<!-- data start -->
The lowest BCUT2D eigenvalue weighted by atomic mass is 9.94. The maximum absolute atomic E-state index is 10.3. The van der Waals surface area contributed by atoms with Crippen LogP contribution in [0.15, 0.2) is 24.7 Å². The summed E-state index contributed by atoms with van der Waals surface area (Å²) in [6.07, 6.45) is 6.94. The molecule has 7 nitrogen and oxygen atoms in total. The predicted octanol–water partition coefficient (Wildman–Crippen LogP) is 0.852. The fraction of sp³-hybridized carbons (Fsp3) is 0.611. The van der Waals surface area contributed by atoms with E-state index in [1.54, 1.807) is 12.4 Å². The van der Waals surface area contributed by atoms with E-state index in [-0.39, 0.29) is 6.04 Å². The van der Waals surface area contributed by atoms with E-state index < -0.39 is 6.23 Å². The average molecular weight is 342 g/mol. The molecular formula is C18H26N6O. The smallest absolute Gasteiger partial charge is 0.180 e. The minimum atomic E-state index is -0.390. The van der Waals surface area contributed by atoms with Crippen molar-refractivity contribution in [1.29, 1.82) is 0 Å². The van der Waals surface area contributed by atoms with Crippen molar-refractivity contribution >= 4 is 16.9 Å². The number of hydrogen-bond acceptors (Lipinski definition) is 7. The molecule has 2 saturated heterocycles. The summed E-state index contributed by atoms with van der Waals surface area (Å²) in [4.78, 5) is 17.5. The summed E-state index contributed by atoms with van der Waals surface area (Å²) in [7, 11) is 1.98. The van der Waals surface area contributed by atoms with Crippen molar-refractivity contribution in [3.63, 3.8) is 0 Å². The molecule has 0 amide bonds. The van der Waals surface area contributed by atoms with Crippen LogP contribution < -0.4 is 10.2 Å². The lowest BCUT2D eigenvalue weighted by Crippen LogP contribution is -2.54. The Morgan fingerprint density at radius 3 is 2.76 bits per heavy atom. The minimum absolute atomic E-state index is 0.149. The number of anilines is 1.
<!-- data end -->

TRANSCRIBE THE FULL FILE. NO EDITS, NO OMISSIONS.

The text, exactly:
The lowest BCUT2D eigenvalue weighted by atomic mass is 9.94. The maximum absolute atomic E-state index is 10.3. The van der Waals surface area contributed by atoms with Crippen LogP contribution in [0.15, 0.2) is 24.7 Å². The summed E-state index contributed by atoms with van der Waals surface area (Å²) in [6.07, 6.45) is 6.94. The molecule has 7 nitrogen and oxygen atoms in total. The predicted octanol–water partition coefficient (Wildman–Crippen LogP) is 0.852. The fraction of sp³-hybridized carbons (Fsp3) is 0.611. The van der Waals surface area contributed by atoms with E-state index in [1.54, 1.807) is 12.4 Å². The van der Waals surface area contributed by atoms with E-state index in [-0.39, 0.29) is 6.04 Å². The van der Waals surface area contributed by atoms with E-state index < -0.39 is 6.23 Å². The average molecular weight is 342 g/mol. The molecular formula is C18H26N6O. The smallest absolute Gasteiger partial charge is 0.180 e. The minimum atomic E-state index is -0.390. The van der Waals surface area contributed by atoms with Crippen molar-refractivity contribution in [1.29, 1.82) is 0 Å². The van der Waals surface area contributed by atoms with Crippen molar-refractivity contribution >= 4 is 16.9 Å². The number of hydrogen-bond acceptors (Lipinski definition) is 7. The molecule has 2 saturated heterocycles. The summed E-state index contributed by atoms with van der Waals surface area (Å²) in [4.78, 5) is 17.5. The summed E-state index contributed by atoms with van der Waals surface area (Å²) in [7, 11) is 1.98. The van der Waals surface area contributed by atoms with Crippen molar-refractivity contribution in [3.63, 3.8) is 0 Å². The molecule has 0 amide bonds. The van der Waals surface area contributed by atoms with Crippen LogP contribution < -0.4 is 10.2 Å². The lowest BCUT2D eigenvalue weighted by Crippen LogP contribution is -2.54. The Morgan fingerprint density at radius 3 is 2.76 bits per heavy atom. The minimum absolute atomic E-state index is 0.149. The number of anilines is 1.